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Turnage and Strauss overwhelm Mozart in the Walt Disney Concert Hall November 19, 2010

Posted by Alan Yu in Classical, Music.
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The delicate works of Mozart can be easily overwhelmed in a concert programme by more dynamic outpourings of composers in subsequent generations.  Conductor Susanna Mälkki’s debut with the Los Angeles Philharmonic Orchestra was a poignant reminder of this potential trap, with Mozart’s first violin concerto sandwiched between tours de force of high drama by Mark-Anthony Turnage and Richard Strauss. 

The opening work in the Walt Disney Concert Hall on November 14th was the US premiere of Hammered Out by British composer Mark-Anthony Turnage.  Co-commissioned by the Los Angeles Philharmonic Association and the BBC Proms, it debuted at the Proms last August with the BBC Symphony Orchestra. 

Hammered Out is a high octane potpourri of forceful rhythms that characterise the vitality of a modern urban lifestyle.  After opening with an ear-shattering declaration by a hammer on an auto brake drum, the work chugs along inexorably like a train and morphs into a variety of rhythms that belie the influences of Gershwin and Morricone.  The transitions are sometimes openly mischievous.  Mälkki clearly wielded a tight grip on rhythmic movement in this 15-minute work, with the LA Phil resolutely and obediently in tow. 

Compared with his 27 concertos for the piano, Mozart’s repertoire of five violin concertos appears decidedly thin.  This is somewhat surprising, since his father Leopold wrote an early book of instruction on playing the violin, and Mozart himself must have been an accomplished performer on the instrument as concertmaster in Salzburg.  Nevertheless, they are delicate gems among Mozart’s volume of works.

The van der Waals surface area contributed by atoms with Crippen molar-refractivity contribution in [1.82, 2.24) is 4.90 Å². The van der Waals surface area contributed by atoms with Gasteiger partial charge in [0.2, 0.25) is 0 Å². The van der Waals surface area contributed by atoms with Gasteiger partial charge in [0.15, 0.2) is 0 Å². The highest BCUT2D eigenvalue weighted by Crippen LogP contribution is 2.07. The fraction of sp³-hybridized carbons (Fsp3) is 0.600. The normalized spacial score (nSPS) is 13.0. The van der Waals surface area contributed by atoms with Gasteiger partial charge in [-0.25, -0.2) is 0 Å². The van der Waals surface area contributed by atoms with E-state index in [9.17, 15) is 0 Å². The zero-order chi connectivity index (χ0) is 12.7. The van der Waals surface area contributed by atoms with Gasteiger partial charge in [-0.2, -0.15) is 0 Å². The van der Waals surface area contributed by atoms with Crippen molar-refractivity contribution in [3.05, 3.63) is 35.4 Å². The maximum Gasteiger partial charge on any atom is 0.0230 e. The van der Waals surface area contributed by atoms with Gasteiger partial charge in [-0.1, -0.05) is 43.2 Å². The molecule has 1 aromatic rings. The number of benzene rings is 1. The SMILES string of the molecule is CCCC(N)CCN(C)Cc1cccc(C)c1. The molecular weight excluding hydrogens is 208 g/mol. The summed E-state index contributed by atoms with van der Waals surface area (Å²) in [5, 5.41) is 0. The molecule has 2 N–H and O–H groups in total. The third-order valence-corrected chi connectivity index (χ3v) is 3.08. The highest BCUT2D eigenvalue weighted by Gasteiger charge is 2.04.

Although the first violin concerto in B-flat major, K. 207 was originally thought to have been written together with the other four in 1775, scholars now seem to agree that Mozart might have completed it two years earlier.  It is unusual in that it has only three movements, with no customary minuet or rondo. 

The soloist with the LA Phil was Martin Chalifour, Principal Concertmaster of the orchestra, and a native of Quebec, Canada.  His unassuming rapport with the orchestra is evident from the beginning of the graceful first movement and complements Mälkki’s subtle feminine touch. 

Mozart’s slow movements are neither evocative like Mahler’s, nor decadently sentimental like Rachmaninov’s, but rather gently soothing.  Handling the Adagio much like a pensive stroll, Chalifour quickly dispels any doubts about his virtuosity in the fast-paced Presto, which requires a high degree of dexterity. 

Also Sprach Zarathustra, a tone poem in nine sections by Richard Strauss, is one of those works which do not lend themselves to full appreciation in a recording.  The whirring double bass and contrabassoon passage that precedes the well-known dramatic entrance of the brass in the “Introduction” section is often inaudible except in the live setting of a concert hall.